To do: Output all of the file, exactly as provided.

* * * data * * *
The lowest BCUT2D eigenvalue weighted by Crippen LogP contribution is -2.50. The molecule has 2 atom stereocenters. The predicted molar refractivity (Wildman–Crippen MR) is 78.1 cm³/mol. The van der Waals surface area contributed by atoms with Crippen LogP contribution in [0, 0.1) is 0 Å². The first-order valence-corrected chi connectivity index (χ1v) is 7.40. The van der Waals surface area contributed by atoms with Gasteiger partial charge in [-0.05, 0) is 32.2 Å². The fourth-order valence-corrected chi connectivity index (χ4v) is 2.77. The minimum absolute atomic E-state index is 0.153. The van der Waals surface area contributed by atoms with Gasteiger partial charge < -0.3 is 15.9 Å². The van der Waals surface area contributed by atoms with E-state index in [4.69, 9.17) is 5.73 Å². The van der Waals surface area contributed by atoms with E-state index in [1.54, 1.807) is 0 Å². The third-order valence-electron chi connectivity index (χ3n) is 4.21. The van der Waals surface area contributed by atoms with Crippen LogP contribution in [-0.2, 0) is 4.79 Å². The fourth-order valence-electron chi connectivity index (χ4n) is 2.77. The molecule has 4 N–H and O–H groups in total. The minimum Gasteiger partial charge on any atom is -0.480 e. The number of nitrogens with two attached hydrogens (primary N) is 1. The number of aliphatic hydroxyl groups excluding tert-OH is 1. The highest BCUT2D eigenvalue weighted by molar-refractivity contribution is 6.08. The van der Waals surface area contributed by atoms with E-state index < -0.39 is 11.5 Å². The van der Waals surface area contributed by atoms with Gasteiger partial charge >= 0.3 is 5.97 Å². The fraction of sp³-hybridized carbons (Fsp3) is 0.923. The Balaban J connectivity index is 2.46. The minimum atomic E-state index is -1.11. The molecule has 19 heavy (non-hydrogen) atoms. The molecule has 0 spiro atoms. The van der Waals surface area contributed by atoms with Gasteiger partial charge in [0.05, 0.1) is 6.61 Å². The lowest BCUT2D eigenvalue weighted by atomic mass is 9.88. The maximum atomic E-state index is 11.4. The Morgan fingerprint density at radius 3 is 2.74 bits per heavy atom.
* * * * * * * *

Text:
The lowest BCUT2D eigenvalue weighted by Crippen LogP contribution is -2.50. The molecule has 2 atom stereocenters. The predicted molar refractivity (Wildman–Crippen MR) is 78.1 cm³/mol. The van der Waals surface area contributed by atoms with Crippen LogP contribution in [0, 0.1) is 0 Å². The first-order valence-corrected chi connectivity index (χ1v) is 7.40. The van der Waals surface area contributed by atoms with Gasteiger partial charge in [-0.05, 0) is 32.2 Å². The fourth-order valence-corrected chi connectivity index (χ4v) is 2.77. The minimum absolute atomic E-state index is 0.153. The van der Waals surface area contributed by atoms with Gasteiger partial charge < -0.3 is 15.9 Å². The van der Waals surface area contributed by atoms with E-state index in [4.69, 9.17) is 5.73 Å². The van der Waals surface area contributed by atoms with E-state index in [1.54, 1.807) is 0 Å². The third-order valence-electron chi connectivity index (χ3n) is 4.21. The van der Waals surface area contributed by atoms with Crippen LogP contribution in [-0.2, 0) is 4.79 Å². The fourth-order valence-electron chi connectivity index (χ4n) is 2.77. The molecule has 4 N–H and O–H groups in total. The minimum Gasteiger partial charge on any atom is -0.480 e. The number of nitrogens with two attached hydrogens (primary N) is 1. The number of aliphatic hydroxyl groups excluding tert-OH is 1. The highest BCUT2D eigenvalue weighted by molar-refractivity contribution is 6.08. The van der Waals surface area contributed by atoms with E-state index < -0.39 is 11.5 Å². The van der Waals surface area contributed by atoms with Gasteiger partial charge >= 0.3 is 5.97 Å². The fraction of sp³-hybridized carbons (Fsp3) is 0.923. The Balaban J connectivity index is 2.46. The minimum atomic E-state index is -1.11. The molecule has 19 heavy (non-hydrogen) atoms. The molecule has 0 spiro atoms. The van der Waals surface area contributed by atoms with Gasteiger partial charge in [0.05, 0.1) is 6.61 Å². The lowest BCUT2D eigenvalue weighted by atomic mass is 9.88. The maximum atomic E-state index is 11.4. The Morgan fingerprint density at radius 3 is 2.74 bits per heavy atom.